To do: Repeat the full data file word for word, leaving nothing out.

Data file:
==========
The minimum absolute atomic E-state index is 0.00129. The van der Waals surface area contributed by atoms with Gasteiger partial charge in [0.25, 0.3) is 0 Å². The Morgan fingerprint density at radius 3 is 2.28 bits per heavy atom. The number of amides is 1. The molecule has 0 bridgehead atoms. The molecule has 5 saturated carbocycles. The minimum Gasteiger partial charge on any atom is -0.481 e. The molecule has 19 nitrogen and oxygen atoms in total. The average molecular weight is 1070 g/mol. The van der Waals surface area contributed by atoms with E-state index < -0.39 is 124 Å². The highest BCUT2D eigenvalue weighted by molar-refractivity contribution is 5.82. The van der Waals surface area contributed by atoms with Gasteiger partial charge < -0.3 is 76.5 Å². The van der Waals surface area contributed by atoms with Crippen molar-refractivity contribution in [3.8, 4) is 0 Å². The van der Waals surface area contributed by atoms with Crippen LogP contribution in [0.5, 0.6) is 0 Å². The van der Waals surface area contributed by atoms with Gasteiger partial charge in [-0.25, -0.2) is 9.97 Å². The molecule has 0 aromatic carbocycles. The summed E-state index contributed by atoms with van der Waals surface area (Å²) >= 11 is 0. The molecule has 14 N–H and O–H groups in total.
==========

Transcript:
The minimum absolute atomic E-state index is 0.00129. The van der Waals surface area contributed by atoms with Gasteiger partial charge in [0.25, 0.3) is 0 Å². The Morgan fingerprint density at radius 3 is 2.28 bits per heavy atom. The number of amides is 1. The molecule has 0 bridgehead atoms. The molecule has 5 saturated carbocycles. The minimum Gasteiger partial charge on any atom is -0.481 e. The molecule has 19 nitrogen and oxygen atoms in total. The average molecular weight is 1070 g/mol. The van der Waals surface area contributed by atoms with E-state index < -0.39 is 124 Å². The highest BCUT2D eigenvalue weighted by molar-refractivity contribution is 5.82. The van der Waals surface area contributed by atoms with Gasteiger partial charge < -0.3 is 76.5 Å². The van der Waals surface area contributed by atoms with Crippen molar-refractivity contribution in [3.8, 4) is 0 Å². The van der Waals surface area contributed by atoms with Crippen LogP contribution in [0.5, 0.6) is 0 Å². The van der Waals surface area contributed by atoms with Gasteiger partial charge in [-0.25, -0.2) is 9.97 Å². The molecule has 0 aromatic carbocycles. The summed E-state index contributed by atoms with van der Waals surface area (Å²) >= 11 is 0. The molecule has 14 N–H and O–H groups in total.